A California broadcaster faces a $20,000 fine and possibly much worse for providing programming to three Mexican stations that generated massive interference for more than one-dozen AM stations in the Western United States.
The FCC last week proposed fining Pacific Spanish because the Mexican stations it runs were operating at higher power levels and, in one case, a different channel, than approved by U.S. officials. A 1986 treaty requires Mexican and U.S. governments to coordinate technical details for TV and radio stations operating along their border.
The interference had required the intervention of an FCC commissioner, several senior staffer, an ambassador and many months to resolve.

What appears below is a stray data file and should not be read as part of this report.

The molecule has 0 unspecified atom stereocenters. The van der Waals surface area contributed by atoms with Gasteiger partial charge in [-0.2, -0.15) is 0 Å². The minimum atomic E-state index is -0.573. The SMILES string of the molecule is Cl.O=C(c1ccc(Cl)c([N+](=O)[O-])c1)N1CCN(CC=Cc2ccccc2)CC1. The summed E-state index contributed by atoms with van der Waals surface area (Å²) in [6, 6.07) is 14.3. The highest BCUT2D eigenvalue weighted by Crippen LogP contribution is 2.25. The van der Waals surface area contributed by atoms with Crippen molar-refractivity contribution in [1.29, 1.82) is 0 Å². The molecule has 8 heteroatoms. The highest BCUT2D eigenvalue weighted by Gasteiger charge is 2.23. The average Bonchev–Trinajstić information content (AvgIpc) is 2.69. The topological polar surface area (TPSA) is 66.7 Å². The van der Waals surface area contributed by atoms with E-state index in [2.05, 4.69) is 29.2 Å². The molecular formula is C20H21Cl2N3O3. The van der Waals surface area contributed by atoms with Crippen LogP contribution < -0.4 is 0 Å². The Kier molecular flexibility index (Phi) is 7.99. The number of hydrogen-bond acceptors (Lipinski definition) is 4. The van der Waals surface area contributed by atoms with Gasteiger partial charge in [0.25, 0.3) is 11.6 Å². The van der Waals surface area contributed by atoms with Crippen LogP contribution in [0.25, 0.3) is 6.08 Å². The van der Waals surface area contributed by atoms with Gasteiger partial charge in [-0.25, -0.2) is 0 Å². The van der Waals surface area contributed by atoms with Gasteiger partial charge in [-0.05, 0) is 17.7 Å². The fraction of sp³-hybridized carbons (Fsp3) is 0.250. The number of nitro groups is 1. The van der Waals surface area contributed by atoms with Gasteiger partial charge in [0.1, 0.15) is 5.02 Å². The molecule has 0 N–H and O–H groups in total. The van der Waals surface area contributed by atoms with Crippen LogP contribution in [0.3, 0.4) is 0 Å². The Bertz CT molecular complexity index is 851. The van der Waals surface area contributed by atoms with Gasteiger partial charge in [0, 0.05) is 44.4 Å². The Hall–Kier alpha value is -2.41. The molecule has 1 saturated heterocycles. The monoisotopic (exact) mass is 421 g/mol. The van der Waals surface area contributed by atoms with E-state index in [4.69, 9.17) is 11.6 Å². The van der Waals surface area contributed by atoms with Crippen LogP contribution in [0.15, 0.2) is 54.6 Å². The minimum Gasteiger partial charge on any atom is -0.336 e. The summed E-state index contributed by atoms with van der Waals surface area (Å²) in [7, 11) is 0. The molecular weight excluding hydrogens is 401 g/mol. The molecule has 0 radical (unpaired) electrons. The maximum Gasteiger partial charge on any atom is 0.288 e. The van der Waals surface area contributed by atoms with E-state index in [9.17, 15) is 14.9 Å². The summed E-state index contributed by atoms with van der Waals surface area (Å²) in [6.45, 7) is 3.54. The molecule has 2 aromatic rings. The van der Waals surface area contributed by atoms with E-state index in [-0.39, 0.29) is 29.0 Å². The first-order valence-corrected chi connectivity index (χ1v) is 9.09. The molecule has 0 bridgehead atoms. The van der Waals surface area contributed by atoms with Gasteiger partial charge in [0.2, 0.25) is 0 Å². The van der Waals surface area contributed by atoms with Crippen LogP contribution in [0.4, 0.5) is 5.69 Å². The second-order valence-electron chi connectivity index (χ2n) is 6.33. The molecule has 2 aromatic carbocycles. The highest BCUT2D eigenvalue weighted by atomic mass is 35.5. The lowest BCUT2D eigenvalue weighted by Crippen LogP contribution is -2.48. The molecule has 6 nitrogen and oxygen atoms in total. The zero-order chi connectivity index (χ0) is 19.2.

Pacific Spanish President Jaime Bonilla told the FCC he was unaware that the stations were violating the treaty, but U.S. officials didn’t buy his explanation. Bonilla, it seems, is also a director (and his wife the controlling shareholder) of the three outlets’ management company.
Paying the $20,000 fine might not be enough to get Bonilla out of hot water. He faces a petition from Disney and other owners of stations that suffered the interference asking the FCC to strip Pacific and other companies he controls of licenses to three U.S. radio stations.